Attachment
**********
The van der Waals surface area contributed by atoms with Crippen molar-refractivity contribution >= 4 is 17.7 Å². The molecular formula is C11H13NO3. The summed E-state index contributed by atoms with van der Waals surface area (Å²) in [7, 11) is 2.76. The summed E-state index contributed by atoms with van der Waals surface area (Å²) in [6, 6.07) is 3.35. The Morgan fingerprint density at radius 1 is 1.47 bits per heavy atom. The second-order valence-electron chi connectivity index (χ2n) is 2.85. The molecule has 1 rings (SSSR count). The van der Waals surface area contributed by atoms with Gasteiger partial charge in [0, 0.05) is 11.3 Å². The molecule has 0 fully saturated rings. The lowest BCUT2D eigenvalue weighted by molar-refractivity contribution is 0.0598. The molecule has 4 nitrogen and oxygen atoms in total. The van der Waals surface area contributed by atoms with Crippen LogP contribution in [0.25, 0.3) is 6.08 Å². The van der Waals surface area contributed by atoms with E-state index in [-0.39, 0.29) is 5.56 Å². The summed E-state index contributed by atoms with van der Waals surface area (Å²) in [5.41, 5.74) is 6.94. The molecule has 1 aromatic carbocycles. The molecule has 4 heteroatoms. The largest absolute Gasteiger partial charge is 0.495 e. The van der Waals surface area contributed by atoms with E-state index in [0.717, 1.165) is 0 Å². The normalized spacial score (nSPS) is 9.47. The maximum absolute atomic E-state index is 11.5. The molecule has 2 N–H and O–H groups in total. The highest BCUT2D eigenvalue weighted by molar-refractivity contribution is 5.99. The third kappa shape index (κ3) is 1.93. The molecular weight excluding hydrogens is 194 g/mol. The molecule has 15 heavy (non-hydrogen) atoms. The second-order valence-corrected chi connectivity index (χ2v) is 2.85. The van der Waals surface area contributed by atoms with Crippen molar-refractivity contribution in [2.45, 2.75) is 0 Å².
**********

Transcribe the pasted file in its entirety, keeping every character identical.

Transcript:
The van der Waals surface area contributed by atoms with Crippen molar-refractivity contribution >= 4 is 17.7 Å². The molecular formula is C11H13NO3. The summed E-state index contributed by atoms with van der Waals surface area (Å²) in [7, 11) is 2.76. The summed E-state index contributed by atoms with van der Waals surface area (Å²) in [6, 6.07) is 3.35. The Morgan fingerprint density at radius 1 is 1.47 bits per heavy atom. The second-order valence-electron chi connectivity index (χ2n) is 2.85. The molecule has 1 rings (SSSR count). The van der Waals surface area contributed by atoms with Gasteiger partial charge in [0, 0.05) is 11.3 Å². The molecule has 0 fully saturated rings. The lowest BCUT2D eigenvalue weighted by molar-refractivity contribution is 0.0598. The molecule has 4 nitrogen and oxygen atoms in total. The van der Waals surface area contributed by atoms with Crippen LogP contribution in [0.25, 0.3) is 6.08 Å². The van der Waals surface area contributed by atoms with E-state index in [-0.39, 0.29) is 5.56 Å². The summed E-state index contributed by atoms with van der Waals surface area (Å²) in [5.41, 5.74) is 6.94. The molecule has 1 aromatic carbocycles. The molecule has 4 heteroatoms. The largest absolute Gasteiger partial charge is 0.495 e. The van der Waals surface area contributed by atoms with E-state index in [0.717, 1.165) is 0 Å². The normalized spacial score (nSPS) is 9.47. The maximum absolute atomic E-state index is 11.5. The molecule has 2 N–H and O–H groups in total. The highest BCUT2D eigenvalue weighted by molar-refractivity contribution is 5.99. The third kappa shape index (κ3) is 1.93. The molecular weight excluding hydrogens is 194 g/mol. The molecule has 15 heavy (non-hydrogen) atoms. The second-order valence-corrected chi connectivity index (χ2v) is 2.85. The van der Waals surface area contributed by atoms with Crippen molar-refractivity contribution in [2.45, 2.75) is 0 Å².